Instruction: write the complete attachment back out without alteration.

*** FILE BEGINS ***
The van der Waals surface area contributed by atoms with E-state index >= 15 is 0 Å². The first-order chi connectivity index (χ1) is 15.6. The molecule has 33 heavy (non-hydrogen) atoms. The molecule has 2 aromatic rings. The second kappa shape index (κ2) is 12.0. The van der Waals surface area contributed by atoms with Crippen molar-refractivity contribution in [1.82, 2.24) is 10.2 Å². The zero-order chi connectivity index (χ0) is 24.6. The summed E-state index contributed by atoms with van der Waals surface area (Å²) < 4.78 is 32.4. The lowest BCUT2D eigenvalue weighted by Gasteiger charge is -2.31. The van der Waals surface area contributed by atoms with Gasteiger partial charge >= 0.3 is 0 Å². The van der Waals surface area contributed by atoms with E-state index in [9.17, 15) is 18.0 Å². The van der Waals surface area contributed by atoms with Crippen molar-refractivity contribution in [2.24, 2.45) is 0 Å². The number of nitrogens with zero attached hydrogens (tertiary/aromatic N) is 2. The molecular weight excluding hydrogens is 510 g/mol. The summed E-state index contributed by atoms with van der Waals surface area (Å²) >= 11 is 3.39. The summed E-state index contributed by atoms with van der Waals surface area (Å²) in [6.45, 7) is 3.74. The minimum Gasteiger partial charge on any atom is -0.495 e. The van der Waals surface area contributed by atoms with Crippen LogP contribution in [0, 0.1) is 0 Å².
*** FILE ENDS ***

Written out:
The van der Waals surface area contributed by atoms with E-state index >= 15 is 0 Å². The first-order chi connectivity index (χ1) is 15.6. The molecule has 33 heavy (non-hydrogen) atoms. The molecule has 2 aromatic rings. The second kappa shape index (κ2) is 12.0. The van der Waals surface area contributed by atoms with Crippen molar-refractivity contribution in [1.82, 2.24) is 10.2 Å². The zero-order chi connectivity index (χ0) is 24.6. The summed E-state index contributed by atoms with van der Waals surface area (Å²) < 4.78 is 32.4. The lowest BCUT2D eigenvalue weighted by Gasteiger charge is -2.31. The van der Waals surface area contributed by atoms with Gasteiger partial charge >= 0.3 is 0 Å². The van der Waals surface area contributed by atoms with E-state index in [9.17, 15) is 18.0 Å². The van der Waals surface area contributed by atoms with Crippen molar-refractivity contribution in [2.24, 2.45) is 0 Å². The number of nitrogens with zero attached hydrogens (tertiary/aromatic N) is 2. The molecular weight excluding hydrogens is 510 g/mol. The summed E-state index contributed by atoms with van der Waals surface area (Å²) >= 11 is 3.39. The summed E-state index contributed by atoms with van der Waals surface area (Å²) in [6.45, 7) is 3.74. The minimum Gasteiger partial charge on any atom is -0.495 e. The van der Waals surface area contributed by atoms with Crippen LogP contribution in [0, 0.1) is 0 Å².